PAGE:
Like many educators, we find ourselves producing more and more online content. Currently, to record audio, we try to find a quiet room and record directly onto our laptops, which makes for pretty lousy audio. For video, the process is the same, including stacking furniture and books to get the webcam in our laptops to the best possible position. Far from ideal. As we move to more and more audio and video production, the lack of a dedicated studio space is becoming and issue. So, we decided build a dedicated studio.
Like most educational organizations, cost is big a factor. We just don’t have thousands of dollars to throw at the latest 4K cameras. We also don’t need a full-blown Hollywood studio to make materials for our students to view on the web. We started by looking at acoustical foam as a way to insulate our space, but this quickly added up to hundreds of dollars for our 10′ x 12′ room. Our search for other options led us to Justin Troyer, OSU’s resident media services expert and author of Medialogue, who showed us a studio on campus that he had insulated with mover’s blankets. This looked to be a solution to some of our biggest audio issues because they would both help to block out external noise and reduce the echo within the room.
We had also been struggling with what sort of background to use for video production. We were leaning towards a velvet or velour curtain in a neutral color because it would help to further absorb the echo within the studio. But that fabric is expensive and it would lock us into a single background for every video, which is not ideal. Justin suggested a green screen, which can be removed digitally and replaced with almost anything. He has several different-sized pop-up green screens which are easy to put behind the video subjects. But in the end we decided to got with another option he suggested: paint a wall green. This saves both money and space because the wall does not have to be set up or stored when not in use.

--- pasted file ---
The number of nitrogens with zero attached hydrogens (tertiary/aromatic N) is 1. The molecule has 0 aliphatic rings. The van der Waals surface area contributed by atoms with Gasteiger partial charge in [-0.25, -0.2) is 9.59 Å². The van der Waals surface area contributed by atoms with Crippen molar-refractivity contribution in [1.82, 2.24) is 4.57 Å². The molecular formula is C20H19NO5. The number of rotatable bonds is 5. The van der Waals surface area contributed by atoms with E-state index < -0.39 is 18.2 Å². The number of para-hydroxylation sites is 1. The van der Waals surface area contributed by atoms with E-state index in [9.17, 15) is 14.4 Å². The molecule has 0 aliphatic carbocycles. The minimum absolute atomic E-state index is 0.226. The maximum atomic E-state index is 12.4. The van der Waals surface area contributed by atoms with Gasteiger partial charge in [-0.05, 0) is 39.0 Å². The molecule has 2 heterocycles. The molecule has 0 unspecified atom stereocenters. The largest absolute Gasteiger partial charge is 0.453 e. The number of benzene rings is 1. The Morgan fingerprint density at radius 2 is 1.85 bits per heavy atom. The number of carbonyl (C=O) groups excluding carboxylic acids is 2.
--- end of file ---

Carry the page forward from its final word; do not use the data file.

So, after starting with an empty office space, we used the following items to create our studio:
|Mover’s Blankets – Harbor Freight||6||$7.99||$47.94|
|Light-Duty Ceiling Hooks – Home Depot (4 pack)||4||$1.49||$5.96|
|Gallon Behr Premium Plus Ultra Interior Latex Paint – Sparkling Apple||1||$30.98||$30.98|
|Assorted painting sundries (roller covers, masking tape)||$15.87|
We came in just over $100, which is pretty close to our target. Included in the costs are items that got used and disposed of while we were painting (roller covers and masking tape) but not items that I already had at home that I brought in to use (paint roller, roller tray, brushes). I also filled in a few holes in the wall with my own putty and putty knife. You may need to factor in additional costs if you don’t have access to these basic tools.
In the end, we incurred one final cost which was to purchase a short curtain rod and rings to which allow us to slide the mover’s blanket out from in front of the door, which makes getting in and out much, much easier. The rod and rings cost just under $22.
Now the real fun begins. You can see from the picture that we already have a small table, chair, microphone stand, and camera tripod. The table will be used for straight audio recording, which is why we wrapped the end of one mover’s blanked around it to enclose it on three sides. We still need to find a microphone or two, a video camera, and some lights. Stay tuned as we work on acquiring these items to complete our studio.
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